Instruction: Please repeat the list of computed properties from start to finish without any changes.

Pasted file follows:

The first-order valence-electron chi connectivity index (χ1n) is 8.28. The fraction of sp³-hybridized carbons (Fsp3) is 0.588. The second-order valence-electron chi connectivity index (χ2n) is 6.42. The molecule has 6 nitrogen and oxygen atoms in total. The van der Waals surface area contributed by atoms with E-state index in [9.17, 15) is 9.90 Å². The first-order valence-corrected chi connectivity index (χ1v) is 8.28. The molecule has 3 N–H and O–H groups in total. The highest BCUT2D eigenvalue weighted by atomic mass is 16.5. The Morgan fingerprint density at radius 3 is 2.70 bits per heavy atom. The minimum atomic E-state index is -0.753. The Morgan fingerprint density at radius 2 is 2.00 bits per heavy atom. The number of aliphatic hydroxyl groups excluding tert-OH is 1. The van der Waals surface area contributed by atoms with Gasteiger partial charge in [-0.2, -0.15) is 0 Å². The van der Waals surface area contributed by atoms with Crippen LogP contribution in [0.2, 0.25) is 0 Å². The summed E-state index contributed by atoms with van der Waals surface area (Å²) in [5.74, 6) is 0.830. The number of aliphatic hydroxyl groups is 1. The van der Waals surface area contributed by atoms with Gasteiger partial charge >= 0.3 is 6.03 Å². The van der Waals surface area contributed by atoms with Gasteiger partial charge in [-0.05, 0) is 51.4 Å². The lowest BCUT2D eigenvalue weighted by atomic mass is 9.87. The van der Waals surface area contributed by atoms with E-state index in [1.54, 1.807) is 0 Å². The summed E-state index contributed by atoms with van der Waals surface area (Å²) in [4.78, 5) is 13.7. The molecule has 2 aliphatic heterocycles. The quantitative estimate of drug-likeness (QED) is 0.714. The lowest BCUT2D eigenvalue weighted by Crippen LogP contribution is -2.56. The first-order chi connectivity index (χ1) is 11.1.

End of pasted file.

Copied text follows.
The first-order valence-electron chi connectivity index (χ1n) is 8.28. The fraction of sp³-hybridized carbons (Fsp3) is 0.588. The second-order valence-electron chi connectivity index (χ2n) is 6.42. The molecule has 6 nitrogen and oxygen atoms in total. The van der Waals surface area contributed by atoms with E-state index in [9.17, 15) is 9.90 Å². The first-order valence-corrected chi connectivity index (χ1v) is 8.28. The molecule has 3 N–H and O–H groups in total. The highest BCUT2D eigenvalue weighted by atomic mass is 16.5. The Morgan fingerprint density at radius 3 is 2.70 bits per heavy atom. The minimum atomic E-state index is -0.753. The Morgan fingerprint density at radius 2 is 2.00 bits per heavy atom. The number of aliphatic hydroxyl groups excluding tert-OH is 1. The van der Waals surface area contributed by atoms with Gasteiger partial charge in [-0.2, -0.15) is 0 Å². The van der Waals surface area contributed by atoms with Crippen LogP contribution in [0.2, 0.25) is 0 Å². The summed E-state index contributed by atoms with van der Waals surface area (Å²) in [5.74, 6) is 0.830. The number of aliphatic hydroxyl groups is 1. The van der Waals surface area contributed by atoms with Gasteiger partial charge >= 0.3 is 6.03 Å². The van der Waals surface area contributed by atoms with Gasteiger partial charge in [-0.05, 0) is 51.4 Å². The lowest BCUT2D eigenvalue weighted by atomic mass is 9.87. The van der Waals surface area contributed by atoms with E-state index in [1.54, 1.807) is 0 Å². The summed E-state index contributed by atoms with van der Waals surface area (Å²) in [4.78, 5) is 13.7. The molecule has 2 aliphatic heterocycles. The quantitative estimate of drug-likeness (QED) is 0.714. The lowest BCUT2D eigenvalue weighted by Crippen LogP contribution is -2.56. The first-order chi connectivity index (χ1) is 11.1.